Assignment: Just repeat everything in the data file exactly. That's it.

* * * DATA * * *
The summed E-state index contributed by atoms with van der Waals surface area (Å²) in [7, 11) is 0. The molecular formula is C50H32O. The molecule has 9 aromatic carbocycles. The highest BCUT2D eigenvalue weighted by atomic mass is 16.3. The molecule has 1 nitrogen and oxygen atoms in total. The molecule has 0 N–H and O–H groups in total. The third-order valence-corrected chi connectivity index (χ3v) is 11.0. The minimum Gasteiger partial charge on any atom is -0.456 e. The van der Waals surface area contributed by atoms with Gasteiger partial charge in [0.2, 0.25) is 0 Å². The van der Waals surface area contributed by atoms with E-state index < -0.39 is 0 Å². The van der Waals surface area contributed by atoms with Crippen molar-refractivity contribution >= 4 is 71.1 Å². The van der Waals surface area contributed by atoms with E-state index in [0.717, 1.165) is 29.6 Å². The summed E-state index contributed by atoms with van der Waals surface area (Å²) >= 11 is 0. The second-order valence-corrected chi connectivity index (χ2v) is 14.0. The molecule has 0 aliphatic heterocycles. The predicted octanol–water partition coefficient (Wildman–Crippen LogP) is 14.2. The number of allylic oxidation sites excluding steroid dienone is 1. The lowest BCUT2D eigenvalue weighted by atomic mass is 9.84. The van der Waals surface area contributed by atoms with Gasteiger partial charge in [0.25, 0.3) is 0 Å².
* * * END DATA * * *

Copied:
The summed E-state index contributed by atoms with van der Waals surface area (Å²) in [7, 11) is 0. The molecular formula is C50H32O. The molecule has 9 aromatic carbocycles. The highest BCUT2D eigenvalue weighted by atomic mass is 16.3. The molecule has 1 nitrogen and oxygen atoms in total. The molecule has 0 N–H and O–H groups in total. The third-order valence-corrected chi connectivity index (χ3v) is 11.0. The minimum Gasteiger partial charge on any atom is -0.456 e. The van der Waals surface area contributed by atoms with Gasteiger partial charge in [0.2, 0.25) is 0 Å². The van der Waals surface area contributed by atoms with E-state index < -0.39 is 0 Å². The van der Waals surface area contributed by atoms with Crippen molar-refractivity contribution >= 4 is 71.1 Å². The van der Waals surface area contributed by atoms with E-state index in [0.717, 1.165) is 29.6 Å². The summed E-state index contributed by atoms with van der Waals surface area (Å²) >= 11 is 0. The second-order valence-corrected chi connectivity index (χ2v) is 14.0. The molecule has 0 aliphatic heterocycles. The predicted octanol–water partition coefficient (Wildman–Crippen LogP) is 14.2. The number of allylic oxidation sites excluding steroid dienone is 1. The lowest BCUT2D eigenvalue weighted by atomic mass is 9.84. The van der Waals surface area contributed by atoms with Gasteiger partial charge in [0.25, 0.3) is 0 Å².